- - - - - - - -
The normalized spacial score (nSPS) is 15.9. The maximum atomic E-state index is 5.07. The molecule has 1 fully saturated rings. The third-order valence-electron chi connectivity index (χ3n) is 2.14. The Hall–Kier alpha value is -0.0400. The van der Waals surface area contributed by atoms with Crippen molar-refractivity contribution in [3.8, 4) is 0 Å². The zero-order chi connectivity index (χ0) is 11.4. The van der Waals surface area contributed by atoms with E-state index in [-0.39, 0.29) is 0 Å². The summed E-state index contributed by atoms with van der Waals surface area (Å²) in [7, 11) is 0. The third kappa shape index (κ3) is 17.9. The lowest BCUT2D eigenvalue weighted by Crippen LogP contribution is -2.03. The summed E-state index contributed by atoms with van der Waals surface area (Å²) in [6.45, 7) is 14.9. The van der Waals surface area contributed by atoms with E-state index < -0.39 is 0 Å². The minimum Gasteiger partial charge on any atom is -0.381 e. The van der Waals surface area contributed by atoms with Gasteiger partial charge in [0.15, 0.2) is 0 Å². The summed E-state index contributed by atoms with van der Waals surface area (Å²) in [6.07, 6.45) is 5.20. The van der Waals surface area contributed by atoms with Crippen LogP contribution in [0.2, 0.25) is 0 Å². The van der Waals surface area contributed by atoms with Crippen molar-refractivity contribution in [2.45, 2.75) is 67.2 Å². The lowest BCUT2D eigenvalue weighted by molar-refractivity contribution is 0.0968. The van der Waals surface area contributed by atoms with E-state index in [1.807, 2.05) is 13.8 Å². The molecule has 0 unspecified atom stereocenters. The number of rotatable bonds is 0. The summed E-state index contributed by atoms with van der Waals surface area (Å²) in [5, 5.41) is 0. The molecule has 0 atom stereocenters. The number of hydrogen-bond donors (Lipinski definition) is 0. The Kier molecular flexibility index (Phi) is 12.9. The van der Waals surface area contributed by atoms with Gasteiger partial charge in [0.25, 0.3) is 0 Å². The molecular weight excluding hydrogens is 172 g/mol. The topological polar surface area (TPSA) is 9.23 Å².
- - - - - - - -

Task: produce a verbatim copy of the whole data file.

The normalized spacial score (nSPS) is 15.9. The maximum atomic E-state index is 5.07. The molecule has 1 fully saturated rings. The third-order valence-electron chi connectivity index (χ3n) is 2.14. The Hall–Kier alpha value is -0.0400. The van der Waals surface area contributed by atoms with Crippen molar-refractivity contribution in [3.8, 4) is 0 Å². The zero-order chi connectivity index (χ0) is 11.4. The van der Waals surface area contributed by atoms with E-state index in [-0.39, 0.29) is 0 Å². The summed E-state index contributed by atoms with van der Waals surface area (Å²) in [7, 11) is 0. The third kappa shape index (κ3) is 17.9. The lowest BCUT2D eigenvalue weighted by Crippen LogP contribution is -2.03. The summed E-state index contributed by atoms with van der Waals surface area (Å²) in [6.45, 7) is 14.9. The van der Waals surface area contributed by atoms with E-state index < -0.39 is 0 Å². The minimum Gasteiger partial charge on any atom is -0.381 e. The van der Waals surface area contributed by atoms with Gasteiger partial charge in [0.15, 0.2) is 0 Å². The summed E-state index contributed by atoms with van der Waals surface area (Å²) in [6.07, 6.45) is 5.20. The van der Waals surface area contributed by atoms with Crippen LogP contribution in [0.2, 0.25) is 0 Å². The van der Waals surface area contributed by atoms with Crippen molar-refractivity contribution in [2.45, 2.75) is 67.2 Å². The lowest BCUT2D eigenvalue weighted by molar-refractivity contribution is 0.0968. The van der Waals surface area contributed by atoms with E-state index in [1.807, 2.05) is 13.8 Å². The molecule has 0 unspecified atom stereocenters. The number of rotatable bonds is 0. The summed E-state index contributed by atoms with van der Waals surface area (Å²) in [5, 5.41) is 0. The molecule has 0 atom stereocenters. The number of hydrogen-bond donors (Lipinski definition) is 0. The Kier molecular flexibility index (Phi) is 12.9. The van der Waals surface area contributed by atoms with Gasteiger partial charge in [0.25, 0.3) is 0 Å². The molecular weight excluding hydrogens is 172 g/mol. The topological polar surface area (TPSA) is 9.23 Å².